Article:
A few weeks ago I finally made myself stop talking about it and registered for Chartership. Of course, what followed was a return to my previous non-activity as life and work distracted me with ‘more important’ things!

When I saw my Member Network colleagues had set a date for the Professional Registration event they were organising I was quick to sign up. I’d already unofficially agreed a Mentor (I have since finalised this on the VLE!) and I knew that going to the workshop was a great chance to make sure I had things straight in my head and to give me a kick up the behind about getting started!

Having been involved in the CILIP West Midlands Member Network (and one of it’s predecessors, the Career Development Group) during the consultations and launches of the changes a few years ago to Professional Registration I felt familiar enough with the theory. Even my previous experience with Certification, although no longer the same process, gave me enough prior knowledge to feel comfortable with what lies ahead. Certainly I feel more confident going into the whole process than a lot of other candidates say they feel about it!

I didn’t really expect to learn a lot of new things – but I did! While the ‘what’ and ‘why’ were already settled in my brain the ‘how’ was a bit of a blind spot – I’d never done more than give the VLE a cursory glance, but the VLE and Portfolio demonstrations were very helpful and while I still need to have a go and test them out a little bit I’m confident enough to do that now, where before I wouldn’t have known where to look for them!

We also had a very interesting talk from Pam Martindale about the portfolios from the assessors viewpoint. This was surprisingly helpful – while it included the usual advice about not including too much evidence and making sure you cover ‘the Criteria’ (you, your library service or organisation, and the wider Library community) she also included things like ‘Keep it Legal’: such as regarding copyright and plagiarism, as well as making sure you have permission to name people mentioned in your portfolio for example if you include emails or conversation notes as your evidence. Pam also made a point of noting that you need to make it easy on the assessors, not only how it is presented and laid out in the portfolio, but also to remember that the assessors are often working from home in their own time and may not have the fast broadband connection that you do! Make sure your files aren’t too big to download or too long/difficult to read.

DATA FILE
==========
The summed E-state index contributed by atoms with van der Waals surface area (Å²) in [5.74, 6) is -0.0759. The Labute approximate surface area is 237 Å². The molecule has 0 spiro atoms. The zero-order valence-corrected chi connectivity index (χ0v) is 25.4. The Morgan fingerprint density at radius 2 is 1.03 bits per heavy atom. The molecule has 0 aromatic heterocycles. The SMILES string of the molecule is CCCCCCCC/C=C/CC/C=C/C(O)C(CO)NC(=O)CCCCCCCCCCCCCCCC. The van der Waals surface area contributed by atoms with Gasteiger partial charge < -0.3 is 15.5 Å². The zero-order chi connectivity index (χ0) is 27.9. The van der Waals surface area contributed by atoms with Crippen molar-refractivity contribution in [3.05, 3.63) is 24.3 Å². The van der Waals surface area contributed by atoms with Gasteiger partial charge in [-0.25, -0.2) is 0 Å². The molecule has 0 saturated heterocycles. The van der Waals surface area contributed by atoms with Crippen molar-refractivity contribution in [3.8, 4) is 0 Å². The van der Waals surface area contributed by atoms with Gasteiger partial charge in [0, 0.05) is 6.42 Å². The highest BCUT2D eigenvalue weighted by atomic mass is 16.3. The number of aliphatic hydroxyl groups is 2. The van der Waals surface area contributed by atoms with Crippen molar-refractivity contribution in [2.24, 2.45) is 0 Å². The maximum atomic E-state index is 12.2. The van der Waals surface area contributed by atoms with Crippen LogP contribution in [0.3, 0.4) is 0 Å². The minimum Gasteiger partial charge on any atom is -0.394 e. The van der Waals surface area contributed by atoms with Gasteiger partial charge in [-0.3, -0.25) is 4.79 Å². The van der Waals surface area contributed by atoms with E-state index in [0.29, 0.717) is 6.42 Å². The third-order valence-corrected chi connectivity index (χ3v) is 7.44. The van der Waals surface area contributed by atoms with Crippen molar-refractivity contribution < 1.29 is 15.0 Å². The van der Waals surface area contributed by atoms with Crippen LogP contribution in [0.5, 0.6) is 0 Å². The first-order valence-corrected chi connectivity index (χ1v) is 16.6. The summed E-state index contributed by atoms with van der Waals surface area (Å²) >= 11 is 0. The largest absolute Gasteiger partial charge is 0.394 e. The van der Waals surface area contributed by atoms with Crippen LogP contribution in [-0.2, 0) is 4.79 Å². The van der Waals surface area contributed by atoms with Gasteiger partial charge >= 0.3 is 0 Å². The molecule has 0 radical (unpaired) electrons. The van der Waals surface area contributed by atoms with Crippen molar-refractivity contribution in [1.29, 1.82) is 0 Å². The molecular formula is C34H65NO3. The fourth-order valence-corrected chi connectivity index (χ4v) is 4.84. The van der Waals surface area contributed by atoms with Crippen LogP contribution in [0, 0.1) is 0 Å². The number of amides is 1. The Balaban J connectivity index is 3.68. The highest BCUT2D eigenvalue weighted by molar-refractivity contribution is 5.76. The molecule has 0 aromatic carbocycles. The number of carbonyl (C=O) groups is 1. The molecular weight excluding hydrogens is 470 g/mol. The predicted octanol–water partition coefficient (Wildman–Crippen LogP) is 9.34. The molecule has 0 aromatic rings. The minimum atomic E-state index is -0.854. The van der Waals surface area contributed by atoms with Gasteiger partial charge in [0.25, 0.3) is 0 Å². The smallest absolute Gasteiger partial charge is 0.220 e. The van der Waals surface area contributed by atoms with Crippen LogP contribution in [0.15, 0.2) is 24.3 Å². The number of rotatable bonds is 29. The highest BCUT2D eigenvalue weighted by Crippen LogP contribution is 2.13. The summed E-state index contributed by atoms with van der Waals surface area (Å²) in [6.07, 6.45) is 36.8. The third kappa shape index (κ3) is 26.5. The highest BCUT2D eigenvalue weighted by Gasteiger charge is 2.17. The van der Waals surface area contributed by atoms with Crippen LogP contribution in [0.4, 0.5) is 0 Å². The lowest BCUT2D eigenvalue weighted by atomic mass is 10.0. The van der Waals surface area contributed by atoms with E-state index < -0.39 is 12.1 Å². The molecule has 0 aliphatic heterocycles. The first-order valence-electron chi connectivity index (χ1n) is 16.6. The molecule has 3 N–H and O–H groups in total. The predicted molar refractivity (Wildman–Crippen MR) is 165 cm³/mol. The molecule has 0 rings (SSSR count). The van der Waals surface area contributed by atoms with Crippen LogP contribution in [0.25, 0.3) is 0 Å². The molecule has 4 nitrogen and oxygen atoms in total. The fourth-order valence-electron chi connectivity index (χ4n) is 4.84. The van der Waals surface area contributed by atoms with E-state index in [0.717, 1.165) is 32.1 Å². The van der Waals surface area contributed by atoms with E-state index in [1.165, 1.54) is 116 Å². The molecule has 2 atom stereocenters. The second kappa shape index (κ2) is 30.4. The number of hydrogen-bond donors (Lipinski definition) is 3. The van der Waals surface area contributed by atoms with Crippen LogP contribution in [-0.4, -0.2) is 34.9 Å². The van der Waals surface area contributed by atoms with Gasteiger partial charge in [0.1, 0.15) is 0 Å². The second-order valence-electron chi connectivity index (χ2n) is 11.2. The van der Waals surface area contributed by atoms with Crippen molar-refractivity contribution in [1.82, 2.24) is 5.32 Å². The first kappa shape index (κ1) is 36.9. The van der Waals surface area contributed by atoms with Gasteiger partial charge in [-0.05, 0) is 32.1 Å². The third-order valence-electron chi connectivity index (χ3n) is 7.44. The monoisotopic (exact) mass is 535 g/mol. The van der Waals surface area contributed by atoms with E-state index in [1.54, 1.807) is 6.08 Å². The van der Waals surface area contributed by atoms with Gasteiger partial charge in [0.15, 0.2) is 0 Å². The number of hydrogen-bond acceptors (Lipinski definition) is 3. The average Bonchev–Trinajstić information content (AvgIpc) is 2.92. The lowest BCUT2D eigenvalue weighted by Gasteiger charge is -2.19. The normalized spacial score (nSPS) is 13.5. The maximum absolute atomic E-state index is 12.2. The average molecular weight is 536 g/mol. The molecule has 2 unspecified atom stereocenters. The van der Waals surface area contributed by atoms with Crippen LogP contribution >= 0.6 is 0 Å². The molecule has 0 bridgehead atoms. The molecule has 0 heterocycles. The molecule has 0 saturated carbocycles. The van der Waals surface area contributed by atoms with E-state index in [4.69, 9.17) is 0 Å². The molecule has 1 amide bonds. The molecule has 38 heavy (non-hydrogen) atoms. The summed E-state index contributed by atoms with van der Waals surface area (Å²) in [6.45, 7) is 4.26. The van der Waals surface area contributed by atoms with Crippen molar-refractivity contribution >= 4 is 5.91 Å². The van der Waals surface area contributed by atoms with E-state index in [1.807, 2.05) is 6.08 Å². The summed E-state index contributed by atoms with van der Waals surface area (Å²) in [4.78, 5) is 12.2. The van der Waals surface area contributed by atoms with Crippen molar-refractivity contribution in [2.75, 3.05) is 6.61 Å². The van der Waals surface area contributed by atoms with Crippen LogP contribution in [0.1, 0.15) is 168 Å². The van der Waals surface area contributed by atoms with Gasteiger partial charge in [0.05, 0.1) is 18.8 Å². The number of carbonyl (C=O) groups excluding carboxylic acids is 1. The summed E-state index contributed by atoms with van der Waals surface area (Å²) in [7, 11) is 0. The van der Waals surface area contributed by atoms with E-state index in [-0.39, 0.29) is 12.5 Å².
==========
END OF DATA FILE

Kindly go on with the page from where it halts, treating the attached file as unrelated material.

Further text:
Overall it was a very useful day, even to someone like me who thought they knew it all anyway!

 

PS I wrote this in June and didn’t get around to publishing the post, but I have since had a look at the VLE and found the videos on the site very helpful – I’ve even had a play and made up a test portfolio (called Test so I don’t confuse myself later on!) and am definitely feeling better about to to approach Chartership – I just need to make time to actually do it!

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Changes, lots of changes!

Somehow I doubt three months is the longest my blog has gone without a post, but so much has changed since my last one!

I’ve started a new job: I’m now officially a Librarian (where previously I was a Senior Library Assistant). This means I can no longer put off my CILIP Chartership, but of course I have lots of things to learn for my new role, which I can include in my portfolio, so it’s a bonus really!

I’ve been busy with the CILIP West Midlands Member Network, most recently in organising our Annual Member’s Day (and CILIP Debate) which is on Monday and is currently filling my head with silly questions and niggles, but it’ll all be fine on the day! We’re already in the midst of planning our next big (should that say bigger?) event in June when we’re planning to host a Librarians as Teacher’s Conference to up to 90 odd participants.

I’ve also logged into my blog after a break to find that the stats of people viewing the site has boomed! Previously if I didn’t post anything in a while the stats eventually dropped to zero views/visitors, but at present I seem to have had a steady stream of visits since September, apparently mostly to view the post I wrote about creating Google Maps, but a few people seem to linger while they’re here! Unfortunately they seem to be mostly arriving here via search engines and WordPress is unable to see what search terms have led them to this site. This is disappointing in two ways: first as a blogger I want to see what topics people are interested in so I can write on those topics, and second is simply as an information professional: what are they searching for, and more importantly, are they finding it?